It was just over a year ago when Beyoncé surprised both the industry and her fans by dropping a 14-track, self-titled album complete with 17 short videos. It was neither the length nor the extent that Beyoncé went with her production but the simple fact that no singles were released nor were any marketing tactics used to promote the unanticipated album.
Drake, the Degrassi character-turned rapper, just pulled a “Beyoncé” a week ago with his release of “If You’re Reading This, You’re Too Late” last Thursday. The 17-track album dropped unannounced with tracks titled “Legend,” “Preach” and songs heavily influenced by the number 6.
It seems as though the new marketing technique taking the industry by storm is simply having no marketing. Their stardom and reputation is enough to sell albums and singles. While that’s fine and dandy, could it be a message to consumers that they are predictable and far too loyal to their idols?
Titles alone like “If You’re Reading This, You’re Too Late” and “Beyoncé” alone hint to the known power these artists have and use it to their advantage. While Yoncé’s unexpected audibly and visually stunning album proved to be successful — selling over 800,000 copies in the first three days of its release — Drake will have a few days to see the reviews of critics, bloggers and other listeners.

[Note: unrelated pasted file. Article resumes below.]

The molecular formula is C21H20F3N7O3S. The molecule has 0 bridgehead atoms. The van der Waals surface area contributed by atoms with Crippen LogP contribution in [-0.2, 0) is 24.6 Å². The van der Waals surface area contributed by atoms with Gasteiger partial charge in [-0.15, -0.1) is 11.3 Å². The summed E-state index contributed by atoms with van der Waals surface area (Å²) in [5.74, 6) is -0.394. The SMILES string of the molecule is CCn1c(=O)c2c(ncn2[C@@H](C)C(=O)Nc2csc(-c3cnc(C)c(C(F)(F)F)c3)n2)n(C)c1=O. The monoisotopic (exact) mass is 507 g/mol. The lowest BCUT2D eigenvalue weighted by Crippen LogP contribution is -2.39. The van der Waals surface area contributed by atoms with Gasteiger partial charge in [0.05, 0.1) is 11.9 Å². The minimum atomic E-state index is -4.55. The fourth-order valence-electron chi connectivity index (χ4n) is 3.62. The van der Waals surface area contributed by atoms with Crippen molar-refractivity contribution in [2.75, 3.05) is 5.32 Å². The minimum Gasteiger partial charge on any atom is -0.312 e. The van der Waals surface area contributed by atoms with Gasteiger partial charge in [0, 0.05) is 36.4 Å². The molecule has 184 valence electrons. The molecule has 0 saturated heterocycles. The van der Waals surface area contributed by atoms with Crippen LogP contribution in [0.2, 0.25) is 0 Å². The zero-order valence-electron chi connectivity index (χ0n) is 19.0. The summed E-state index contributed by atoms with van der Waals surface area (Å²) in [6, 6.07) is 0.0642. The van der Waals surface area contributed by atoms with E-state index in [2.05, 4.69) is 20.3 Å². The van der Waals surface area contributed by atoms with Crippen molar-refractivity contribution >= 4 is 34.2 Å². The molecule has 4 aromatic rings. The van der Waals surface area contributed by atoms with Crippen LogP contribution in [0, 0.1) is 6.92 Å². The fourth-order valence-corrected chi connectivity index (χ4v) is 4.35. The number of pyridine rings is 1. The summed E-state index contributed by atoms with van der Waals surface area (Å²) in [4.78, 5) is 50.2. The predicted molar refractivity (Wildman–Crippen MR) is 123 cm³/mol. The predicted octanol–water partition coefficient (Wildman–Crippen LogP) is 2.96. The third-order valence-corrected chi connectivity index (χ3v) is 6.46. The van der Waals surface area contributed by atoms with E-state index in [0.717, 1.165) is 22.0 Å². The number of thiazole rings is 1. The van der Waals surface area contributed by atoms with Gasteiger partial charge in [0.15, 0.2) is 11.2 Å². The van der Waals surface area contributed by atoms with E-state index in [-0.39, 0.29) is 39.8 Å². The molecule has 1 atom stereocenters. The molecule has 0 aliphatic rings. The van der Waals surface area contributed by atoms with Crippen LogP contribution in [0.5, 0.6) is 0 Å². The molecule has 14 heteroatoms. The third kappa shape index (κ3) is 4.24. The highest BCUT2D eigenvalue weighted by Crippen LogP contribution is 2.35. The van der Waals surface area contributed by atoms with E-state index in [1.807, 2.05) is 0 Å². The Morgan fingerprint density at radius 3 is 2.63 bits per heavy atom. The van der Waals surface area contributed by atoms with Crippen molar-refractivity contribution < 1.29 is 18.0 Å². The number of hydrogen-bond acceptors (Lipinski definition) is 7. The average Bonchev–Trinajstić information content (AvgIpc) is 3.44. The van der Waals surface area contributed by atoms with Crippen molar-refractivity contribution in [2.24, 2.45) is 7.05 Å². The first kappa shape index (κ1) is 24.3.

Perhaps, though, it is a way for musicians to get away from the PR and marketing tactics that tend to bunk up the industry’s creative process and slow down their production rate. If their number one passion is music itself, promotion can bog down their time to devote to fans or channeling their artistic drive into art.
Either way, it is a fun method to introduce new and upcoming projects whether it be music, art or film. This may become a trending method to sweep the nation by storm and keep audiences on their toes and able to decipher talent from trash.